Was Eliot Spitzer a crusader for the common man against the seemingly limitless greed of corporate America, or was he an opportunistic egomaniac motivated by self-interests? More interestingly, is it possible to be both at the same time? These are the key questions raised by this new documentary.
Full disclosure -- I was an employee of AIG working in their New York home office at the time that Spitzer, then the state’s Attorney General, first leveled accusations of criminal activity at the insurance giant and, more specifically, it’s long-time CEO and Chairman Maurice ‘Hank’ Greenberg. On the inside looking out, it struck me that Spitzer was simply trying to raise his public profile in a bid to secure the governorship and going after big business was the easiest way to get voters on his side. The fact that he ultimately never brought any charges whatsoever against the company or Greenberg seemed to bear this out. But the film makes a rather strong case that it was (Republican) federal prosecutors who stepped in and tied the hands of Spitzer and his team.
In fact, the film’s greatest strength is its accumulation of shitty behavior on the part of everyone involved to the point where you are left rooting for Spitzer as, perhaps, the least big asshole in this particular room. The filmmakers trot out a veritable Teddy Bear’s Picnic of wizened old money faces: disgraced N.Y. State Senate Majority Leader Joseph Bruno, investment banker Kenneth Langone, political fixer Roger Stone, the aforementioned Hammerin’ Hank. Each is more despicable than the next. I wouldn’t go so far as to call Spitzer likeable but compared to this rogue’s gallery he comes off as just some poor schlub who got caught cheating on his wife and was punished all out of proportion with the sin committed.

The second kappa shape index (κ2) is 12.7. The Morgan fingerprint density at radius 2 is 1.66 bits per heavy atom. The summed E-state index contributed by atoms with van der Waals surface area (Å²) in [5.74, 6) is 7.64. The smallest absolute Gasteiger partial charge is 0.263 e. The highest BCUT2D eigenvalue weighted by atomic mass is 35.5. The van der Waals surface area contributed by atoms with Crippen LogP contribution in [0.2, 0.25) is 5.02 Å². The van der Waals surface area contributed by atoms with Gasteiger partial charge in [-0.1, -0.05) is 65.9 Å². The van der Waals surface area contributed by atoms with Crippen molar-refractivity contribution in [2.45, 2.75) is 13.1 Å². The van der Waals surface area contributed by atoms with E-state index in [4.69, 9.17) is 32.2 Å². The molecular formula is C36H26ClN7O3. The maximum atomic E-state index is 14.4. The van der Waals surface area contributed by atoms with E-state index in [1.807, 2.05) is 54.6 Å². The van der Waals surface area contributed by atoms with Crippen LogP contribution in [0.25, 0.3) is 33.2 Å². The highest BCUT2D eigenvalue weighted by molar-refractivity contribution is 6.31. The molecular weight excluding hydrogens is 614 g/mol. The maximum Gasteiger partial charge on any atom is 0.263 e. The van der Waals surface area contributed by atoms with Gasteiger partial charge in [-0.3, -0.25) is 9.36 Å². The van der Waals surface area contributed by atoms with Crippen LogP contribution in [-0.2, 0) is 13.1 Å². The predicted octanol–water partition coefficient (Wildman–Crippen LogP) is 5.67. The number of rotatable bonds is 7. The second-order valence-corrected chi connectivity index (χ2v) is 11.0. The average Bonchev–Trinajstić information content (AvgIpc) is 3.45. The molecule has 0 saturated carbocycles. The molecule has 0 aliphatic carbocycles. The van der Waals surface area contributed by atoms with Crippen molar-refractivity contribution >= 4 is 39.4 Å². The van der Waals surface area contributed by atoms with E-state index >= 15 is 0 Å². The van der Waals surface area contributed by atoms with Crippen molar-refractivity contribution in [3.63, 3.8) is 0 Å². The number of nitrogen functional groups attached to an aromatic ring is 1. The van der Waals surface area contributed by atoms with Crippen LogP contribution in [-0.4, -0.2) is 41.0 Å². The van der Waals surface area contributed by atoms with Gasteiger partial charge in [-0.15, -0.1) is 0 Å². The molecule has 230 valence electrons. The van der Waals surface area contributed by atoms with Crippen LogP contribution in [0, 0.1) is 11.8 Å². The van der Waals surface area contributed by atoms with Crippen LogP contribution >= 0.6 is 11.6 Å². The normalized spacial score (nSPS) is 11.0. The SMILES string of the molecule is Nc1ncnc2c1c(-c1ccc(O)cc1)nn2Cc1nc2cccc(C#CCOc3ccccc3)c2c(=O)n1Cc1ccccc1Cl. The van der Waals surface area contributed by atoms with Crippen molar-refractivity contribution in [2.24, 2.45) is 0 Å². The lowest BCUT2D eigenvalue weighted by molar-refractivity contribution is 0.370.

As compellingly awful as each of these talking heads are, director Alex Gibney (Enron: The Smartest Guys in the Room, Casino Jack and the United States of Money) would have been better off just letting them pontificate for his camera. Instead he frequently cuts to basic-cable style reenactments and clichéd shots of rainy city streets in an effort to establish mood and/or suspense. They’re unnecessary and take time away from the compelling parade of amoral conduct he’s put together. At a time when it's much easier (and healthier) to be amused rather than disgusted by the behavior of public figures, Client 9 still manages to rankle. Mission accomplished.